Ford 351c Cleveland
(Robertsaw)
Thermostat
Before beginning this discussion, a disclaimer: I have little experience with and no interest in Ford motors. The reason this chapter is here is that the Robertshaw thermostat is occasionally discussed as a replacement for sleeve bypass applications in early Jaguars. They can't function for bypass control in Jags because they really aren't sleeve bypass thermostats, but they are still occasionally of interest because they are very high flow. 

In the process of assembling information on Robertshaw thermostats for Jaguar use, I've come across quite a bit of information about Ford cooling systems. It seemed reasonable to deposit that information here, and maybe dispel some of the mythology that has grown up around this particular design. But mostly it's here because I admire the clever design, which has the advantages if high flow, balanced force, simplicity, and low cost to manufacture.


Cutaway View of Robertshaw Thermostat

This design is of relatively recent origin. It was patented 1957 by Louis Puster of Sylphon-Fulton, which at the time was the parent company of Robertshaw (US patent 2872117). For many years it was manufactured and sold under the Robertshaw brand name. For this reason, it's known as a Robertshaw thermostat, although current applications may be supplied by other companies.  If you say "Robertshaw thermostat", people will generally know what you are talking about. It was used for many production vehicles from Ford, AMC and AM General, and is most frequently discussed in the context of the Ford 351 Cleveland engine. Today, Robertshaw style thermostats are available from several US, Chinese and Australian labels (but not Robertshaw, which no longer sells direct to consumer). 

The surprising thing about this thermostat is that it's a controlled bypass design in it's native applications, although it appears otherwise at first glance. When open, the wax capsule doubles as a poppet valve and nestles into the bypass port. Unlike the more common dual poppet thermostat, the bypass valve height isn't self adjusting, and so the dimensions of the wax capsule are critical to making a sufficiently tight seal. In fact, all of the dimensions are critical, including the travel distance of the wax motor. This can pose a challenge to keeping the system working properly.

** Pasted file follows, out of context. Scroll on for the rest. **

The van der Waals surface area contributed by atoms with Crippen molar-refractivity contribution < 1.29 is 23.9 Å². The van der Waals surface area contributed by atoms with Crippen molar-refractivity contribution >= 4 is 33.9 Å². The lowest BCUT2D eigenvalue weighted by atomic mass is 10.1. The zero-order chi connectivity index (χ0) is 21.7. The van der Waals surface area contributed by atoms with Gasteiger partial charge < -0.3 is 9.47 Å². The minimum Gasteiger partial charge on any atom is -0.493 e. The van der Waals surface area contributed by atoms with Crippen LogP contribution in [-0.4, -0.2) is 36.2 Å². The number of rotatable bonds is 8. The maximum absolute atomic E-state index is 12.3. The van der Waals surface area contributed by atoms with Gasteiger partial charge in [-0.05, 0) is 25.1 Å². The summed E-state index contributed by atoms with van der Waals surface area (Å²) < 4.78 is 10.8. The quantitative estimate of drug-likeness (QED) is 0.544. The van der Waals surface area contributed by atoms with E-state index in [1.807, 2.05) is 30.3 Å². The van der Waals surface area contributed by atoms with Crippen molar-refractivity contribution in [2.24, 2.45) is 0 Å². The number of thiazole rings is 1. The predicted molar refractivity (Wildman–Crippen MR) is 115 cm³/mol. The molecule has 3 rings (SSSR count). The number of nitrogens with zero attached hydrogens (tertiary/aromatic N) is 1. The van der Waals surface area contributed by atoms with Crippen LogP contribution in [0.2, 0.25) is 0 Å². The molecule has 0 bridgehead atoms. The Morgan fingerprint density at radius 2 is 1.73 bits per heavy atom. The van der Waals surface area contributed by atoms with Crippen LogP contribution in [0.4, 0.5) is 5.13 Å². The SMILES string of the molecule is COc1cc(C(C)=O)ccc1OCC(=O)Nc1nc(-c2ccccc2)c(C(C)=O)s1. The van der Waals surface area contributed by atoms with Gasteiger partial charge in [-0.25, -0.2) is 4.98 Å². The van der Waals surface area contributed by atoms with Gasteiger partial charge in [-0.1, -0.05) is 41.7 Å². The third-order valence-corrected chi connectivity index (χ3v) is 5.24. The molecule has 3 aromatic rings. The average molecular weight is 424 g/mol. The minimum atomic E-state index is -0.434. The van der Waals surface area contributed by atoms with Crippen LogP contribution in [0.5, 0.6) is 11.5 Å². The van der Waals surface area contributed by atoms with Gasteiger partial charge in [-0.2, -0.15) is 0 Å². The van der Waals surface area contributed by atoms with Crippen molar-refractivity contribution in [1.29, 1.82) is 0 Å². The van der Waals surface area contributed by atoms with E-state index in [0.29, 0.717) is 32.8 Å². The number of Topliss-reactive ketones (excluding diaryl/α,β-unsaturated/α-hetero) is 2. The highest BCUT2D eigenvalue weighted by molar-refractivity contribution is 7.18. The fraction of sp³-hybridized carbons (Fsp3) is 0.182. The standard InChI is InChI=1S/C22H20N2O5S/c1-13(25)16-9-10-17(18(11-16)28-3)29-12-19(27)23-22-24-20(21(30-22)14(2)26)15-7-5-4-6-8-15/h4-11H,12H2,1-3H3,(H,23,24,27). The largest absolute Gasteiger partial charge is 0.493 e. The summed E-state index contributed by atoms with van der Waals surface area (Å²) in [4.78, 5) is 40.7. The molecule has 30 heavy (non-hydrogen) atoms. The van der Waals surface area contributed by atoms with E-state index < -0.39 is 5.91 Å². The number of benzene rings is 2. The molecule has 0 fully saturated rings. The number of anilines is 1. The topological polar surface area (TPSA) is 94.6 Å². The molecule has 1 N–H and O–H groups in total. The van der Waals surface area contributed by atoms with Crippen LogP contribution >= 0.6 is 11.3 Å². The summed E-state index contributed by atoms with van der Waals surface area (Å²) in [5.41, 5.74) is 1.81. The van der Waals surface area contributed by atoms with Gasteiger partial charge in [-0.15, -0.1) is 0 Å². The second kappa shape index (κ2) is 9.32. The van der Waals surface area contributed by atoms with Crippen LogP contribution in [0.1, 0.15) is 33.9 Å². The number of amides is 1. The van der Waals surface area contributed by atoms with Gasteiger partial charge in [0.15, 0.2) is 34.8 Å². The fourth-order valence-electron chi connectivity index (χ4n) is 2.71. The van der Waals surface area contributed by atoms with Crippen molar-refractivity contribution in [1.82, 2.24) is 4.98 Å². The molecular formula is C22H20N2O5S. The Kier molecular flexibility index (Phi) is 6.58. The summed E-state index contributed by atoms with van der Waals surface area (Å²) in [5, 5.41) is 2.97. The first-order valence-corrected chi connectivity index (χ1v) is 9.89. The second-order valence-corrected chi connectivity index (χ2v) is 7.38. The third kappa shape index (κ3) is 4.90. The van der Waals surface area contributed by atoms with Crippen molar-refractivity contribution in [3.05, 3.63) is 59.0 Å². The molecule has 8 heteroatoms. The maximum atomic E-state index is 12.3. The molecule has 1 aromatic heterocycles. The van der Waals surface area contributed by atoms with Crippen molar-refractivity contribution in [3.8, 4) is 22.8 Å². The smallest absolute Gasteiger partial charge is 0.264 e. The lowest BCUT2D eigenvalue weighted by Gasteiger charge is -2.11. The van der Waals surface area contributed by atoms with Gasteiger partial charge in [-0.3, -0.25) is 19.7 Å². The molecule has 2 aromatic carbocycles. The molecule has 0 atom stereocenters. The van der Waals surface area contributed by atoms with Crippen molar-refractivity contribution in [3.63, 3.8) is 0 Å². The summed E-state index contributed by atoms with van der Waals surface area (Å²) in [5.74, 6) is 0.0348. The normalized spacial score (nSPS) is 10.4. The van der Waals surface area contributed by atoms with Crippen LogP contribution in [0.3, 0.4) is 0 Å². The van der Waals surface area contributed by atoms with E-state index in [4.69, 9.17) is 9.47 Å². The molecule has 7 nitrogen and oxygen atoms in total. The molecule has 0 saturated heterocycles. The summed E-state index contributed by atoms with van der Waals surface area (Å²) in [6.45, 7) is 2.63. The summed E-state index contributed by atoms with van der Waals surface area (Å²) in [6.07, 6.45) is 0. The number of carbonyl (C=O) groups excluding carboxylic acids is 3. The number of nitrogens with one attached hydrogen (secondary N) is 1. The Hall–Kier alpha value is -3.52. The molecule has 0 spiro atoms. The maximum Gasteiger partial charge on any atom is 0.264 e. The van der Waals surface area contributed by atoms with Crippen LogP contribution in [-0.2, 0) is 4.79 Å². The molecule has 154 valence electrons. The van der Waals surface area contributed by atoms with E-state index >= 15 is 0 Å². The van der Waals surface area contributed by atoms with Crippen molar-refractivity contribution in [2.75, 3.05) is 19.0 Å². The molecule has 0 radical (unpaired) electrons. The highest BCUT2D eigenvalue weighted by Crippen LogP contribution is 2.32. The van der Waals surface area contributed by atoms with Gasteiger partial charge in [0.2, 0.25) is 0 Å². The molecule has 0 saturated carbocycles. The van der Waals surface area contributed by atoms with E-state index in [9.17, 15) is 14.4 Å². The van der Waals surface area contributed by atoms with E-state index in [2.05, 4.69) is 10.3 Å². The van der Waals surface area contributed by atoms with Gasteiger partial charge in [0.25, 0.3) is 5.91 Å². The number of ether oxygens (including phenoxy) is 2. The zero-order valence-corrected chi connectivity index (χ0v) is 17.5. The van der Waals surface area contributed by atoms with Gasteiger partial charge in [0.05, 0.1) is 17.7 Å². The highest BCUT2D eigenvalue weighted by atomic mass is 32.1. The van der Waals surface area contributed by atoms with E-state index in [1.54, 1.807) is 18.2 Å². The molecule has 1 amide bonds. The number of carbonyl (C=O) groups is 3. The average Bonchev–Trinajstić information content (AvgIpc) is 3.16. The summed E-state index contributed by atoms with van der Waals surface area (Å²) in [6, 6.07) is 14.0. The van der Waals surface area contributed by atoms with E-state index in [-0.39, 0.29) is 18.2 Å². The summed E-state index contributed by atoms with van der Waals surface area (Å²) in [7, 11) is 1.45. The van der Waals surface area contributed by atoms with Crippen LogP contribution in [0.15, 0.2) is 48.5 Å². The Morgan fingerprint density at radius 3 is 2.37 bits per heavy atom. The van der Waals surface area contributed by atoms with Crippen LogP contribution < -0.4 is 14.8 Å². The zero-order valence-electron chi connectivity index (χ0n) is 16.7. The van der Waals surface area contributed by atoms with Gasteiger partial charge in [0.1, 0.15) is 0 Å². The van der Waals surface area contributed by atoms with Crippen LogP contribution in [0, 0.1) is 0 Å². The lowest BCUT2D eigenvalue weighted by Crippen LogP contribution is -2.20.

Because the thermostat is located between left and right transverse flows, a local area of high static pressure is created above the bypass. This will force hot coolant through the bypass if there's any leakage at all. A less critical problem is that the entire poppet cylinder seals against the bypass plate. In this position, there's limited circulation of coolant around the wax capsule, making the system less responsive at extreme temperature. It's no wonder there is so much discussion about bypasses and thermostats in the Ford world.
 

Several design features make this thermostat unique. First, the return spring is housed in a central pylon, which is welded to the top flange. The poppet is a "can" rather than a flat plate, and has a huge 1 9/16 inch diameter. The reason that the bottom of the "can" is punctured is to allow dynamic pressure to balance on both sides of the poppet. This reduces the force necessary to open the  thermostat and prevents lifting in high flow conditions, a unique advantage of the design. The O-Ring seals the poppet against the central pylon: it can deteriorate and allow coolant to leak past the thermostat. If you have difficulty holding temperature, this ring may be worn out. The only fix is to replace the entire thermostat.
 
 
 

These thermostats often have a copper hat or lip attached to the wax capsule, and this acts as the actual bypass valve. The hat has to be sized to closely match the diameter of the bypass passage. For the 351C, there is a removable "water bypass plate" (that's the correct term: not a restrictor, not a washer), which must be matched the thermostat being used. There are other Ford engines where the bypass port is cast in place, and can't be changed. But whatever application you deal with, your thermostat has to match your bypass opening. If the hat is too big, the thermostat will tear itself apart on the restrictor plate. If it's too small, it won't fully block the bypass and the engine may run hot.